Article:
Aaron, I recently wrapped mine in the white "tape" roll. It doesn't look too bad, and does a good job. If you would like to see a photo or two, I can post. I admit, in hindsight, that ceramic coating in black is probably a better idea. I understand that the European spec motor did not have any insulation when they left the factory. Ian, did your car have the insulation? - Rick

    Leave a comment:


  • Guest's Avatar
    Guest replied
    Originally posted by Aaron on April 17, 2008 1:58 AM
    Ian, Jeff Well – as much as it sounds great – it was just a normal 993 Targa with tiptronic transmission - I believe they have 280 some odd hp and 0-100 km/hour is in the 7.1 range. So I would think being a bit faster would be "normal". The only formal US road test I have ever read was from Road&Track and it was performed 4000 ft above sea level with all the smog equipment. The test results had the C4 do 0-60mph in 7.2 seconds. I did see Euro road test data a while back where the 0-100km time was more like 6.4 seconds. Regardless - It has been a lot of fun. Regarding the pistons - The bores were taken out .017" – the pistons are 3.204 inches (81.38mm) and I believe the bore to piston clearance to be a bout .0025" or (.06mm). Piston weight is 268 grams – about an ounce and a half (42 grams) lighter than stock. my best to everyone, Aaron

    Leave a comment:


  • Guest's Avatar
    Guest replied
    Originally posted by Ian Levy on April 16, 2008 5:00 PM
    Aaron As Jeff says you must have a real flying machine now & blowing off a 993 must have been really satisfying. Did you fit JE psitons & if so what size are they as from what you are saying it is about time I really put my loud pedal to the floor? I wish you a good summer of happy & exciting motoring Regards Ian

    Leave a comment:


  • Guest's Avatar
    Guest replied
    Originally posted by JeffLit on April 16, 2008 3:30 PM
    I ended up ceramic coating (jet hot) them black and installing without those wraps/shields. I run with the air pump relay unplugged and I've never noticed my headers to be hot. That's a mighty impressive benchmark for a car that's a lot heavier. Congratulations.

    Leave a comment:


  • Guest's Avatar
    Guest replied
    Originally posted by Aaron on April 16, 2008 11:21 AM
    Jeff, Those are awesome pictures - just what I need - although a little discouraging with the corrosion. Wish I had made it to the Palisade run last march, could have talked to you further on the subject. Bye the way, the new engine (with correct timing and lighter/bigger pistons) runs beautifully - the only bench mark I have is that it easily walks away from a Porsche 993. What did you end up doing with your headers? Aaron

    Leave a comment:


  • Guest's Avatar
    Guest replied
    Originally posted by JeffLit on April 12, 2008 1:22 AM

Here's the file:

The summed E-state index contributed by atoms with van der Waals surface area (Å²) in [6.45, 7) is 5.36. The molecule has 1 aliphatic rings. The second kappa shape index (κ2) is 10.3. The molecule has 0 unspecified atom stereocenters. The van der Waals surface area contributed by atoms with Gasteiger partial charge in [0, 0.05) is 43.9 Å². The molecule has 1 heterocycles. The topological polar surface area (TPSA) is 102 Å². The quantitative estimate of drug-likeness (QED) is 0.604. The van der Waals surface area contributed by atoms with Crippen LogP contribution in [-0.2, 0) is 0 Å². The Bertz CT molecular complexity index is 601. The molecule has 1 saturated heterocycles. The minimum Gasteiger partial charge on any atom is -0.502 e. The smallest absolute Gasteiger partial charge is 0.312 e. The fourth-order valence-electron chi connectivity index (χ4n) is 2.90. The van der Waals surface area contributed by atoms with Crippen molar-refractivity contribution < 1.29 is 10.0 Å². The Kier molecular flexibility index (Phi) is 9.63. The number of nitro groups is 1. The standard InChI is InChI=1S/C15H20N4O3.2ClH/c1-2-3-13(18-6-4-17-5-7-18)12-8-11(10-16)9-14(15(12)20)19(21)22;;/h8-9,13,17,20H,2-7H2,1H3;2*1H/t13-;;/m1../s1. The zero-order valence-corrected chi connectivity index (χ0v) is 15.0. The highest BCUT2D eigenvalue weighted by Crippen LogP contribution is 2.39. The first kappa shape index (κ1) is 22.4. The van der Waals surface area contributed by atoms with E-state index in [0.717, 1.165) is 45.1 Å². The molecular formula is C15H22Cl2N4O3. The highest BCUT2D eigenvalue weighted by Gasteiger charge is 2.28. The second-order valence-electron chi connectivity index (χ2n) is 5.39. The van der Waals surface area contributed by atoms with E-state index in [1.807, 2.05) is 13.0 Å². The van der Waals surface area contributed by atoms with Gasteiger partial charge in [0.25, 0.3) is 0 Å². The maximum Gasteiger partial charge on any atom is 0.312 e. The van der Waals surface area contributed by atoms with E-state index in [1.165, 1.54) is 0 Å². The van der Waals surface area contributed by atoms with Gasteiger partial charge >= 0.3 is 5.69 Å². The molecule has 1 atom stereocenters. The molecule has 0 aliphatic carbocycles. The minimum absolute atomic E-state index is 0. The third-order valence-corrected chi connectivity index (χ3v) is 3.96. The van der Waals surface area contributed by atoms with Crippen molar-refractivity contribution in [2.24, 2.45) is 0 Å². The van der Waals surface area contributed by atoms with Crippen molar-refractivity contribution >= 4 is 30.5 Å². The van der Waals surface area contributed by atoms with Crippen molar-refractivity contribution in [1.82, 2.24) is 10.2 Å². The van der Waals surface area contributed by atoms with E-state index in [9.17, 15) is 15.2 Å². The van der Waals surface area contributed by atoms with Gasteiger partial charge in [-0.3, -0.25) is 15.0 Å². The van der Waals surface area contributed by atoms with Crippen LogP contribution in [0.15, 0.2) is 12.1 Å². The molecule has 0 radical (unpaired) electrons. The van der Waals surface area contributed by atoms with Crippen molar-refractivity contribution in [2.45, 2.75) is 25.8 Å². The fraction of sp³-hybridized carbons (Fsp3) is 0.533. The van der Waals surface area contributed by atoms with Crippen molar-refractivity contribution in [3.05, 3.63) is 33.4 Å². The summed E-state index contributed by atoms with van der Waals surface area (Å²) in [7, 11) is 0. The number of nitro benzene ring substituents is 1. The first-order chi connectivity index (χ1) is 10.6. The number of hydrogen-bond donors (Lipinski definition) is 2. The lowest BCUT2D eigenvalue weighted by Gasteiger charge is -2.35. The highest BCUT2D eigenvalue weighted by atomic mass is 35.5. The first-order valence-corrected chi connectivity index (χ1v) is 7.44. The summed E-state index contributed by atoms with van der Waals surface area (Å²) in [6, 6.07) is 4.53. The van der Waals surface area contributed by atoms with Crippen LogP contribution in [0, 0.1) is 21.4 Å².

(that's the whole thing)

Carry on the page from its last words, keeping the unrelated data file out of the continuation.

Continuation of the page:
As mentioned, the US spec cars had their headers insulated by some sort of fiberglass/asbestos-like material and then that was covered by some crudely made sheet steel covers. The combination tended to hold moisture and rust. Below you will find a number of pictures of mine, which I had to cut off. I still have all these pieces and intend someday to reproduce them but you need a set of headers off the car in order to make and shape and weld them and I've never cared enough to remove my headers again in order to do the job. If you look, you'll see that there are some pretty crude tabs and overlaps and spot welds. I don't think US smog equipment was Ferrari's passion.

    Leave a comment:


  • Guest's Avatar
    Guest replied
    Originally posted by Bill26 on April 10, 2008 7:11 PM
    A couple of thoughts; The increase in corosion is probably due to the older type insulation materials holding any moisture/condensation against the exhaust (when they cool down). Stainless steel is an extremely poor conductor of heat - therefore a good material for headers (keeps the heat in). Ceramic coating of headers is extremely effective in keeping heat in the exhaust (better performance) and heat out of the engine bay (better for the other stuff living there). If you have a ceramic coated stainless system you have double benefit - I have ceramic coated headers on my C4 (silver but painted black where you can see them) and ceramic coated s/s on my turbocharged Lotus 7 replica (PRB in Australia) and ceramic coated s/s on my Honda powered Lotus Elise. Very Effective in keeping the heat where it is supposed to be which is critical in both of these cars with a lack of real estate in the engine bays. WM

    Leave a comment:


  • Guest's Avatar
    Guest replied
    Originally posted by Aaron on April 10, 2008 4:57 AM
    Mike, Good point about the deterioration , hadn’t thought about that. Michael - I never had a smog pump - but I do believe you. That is also an interesting point about not needing the heat shield. Had not thought about it either. Maybe I’ll just coat them white and forget about it. The headers are stainless - I had a crack in one of the joints that I got welded up. Thanks Guys, Aaron

    Leave a comment:


  • Guest's Avatar
    Guest replied
    Originally posted by Mike Meehan on April 10, 2008 2:20 AM
    Aaron ,I would be cautious about wraping the headers. I dont know this for a fact but have heard that the wraping material can cause premature deterioration of the metal.The stuff works but on drag cars and bikes where things are more out in the open perhaps the air circulation makes a difference. Anyone else have experience here? Mike

    Leave a comment:

Working...
X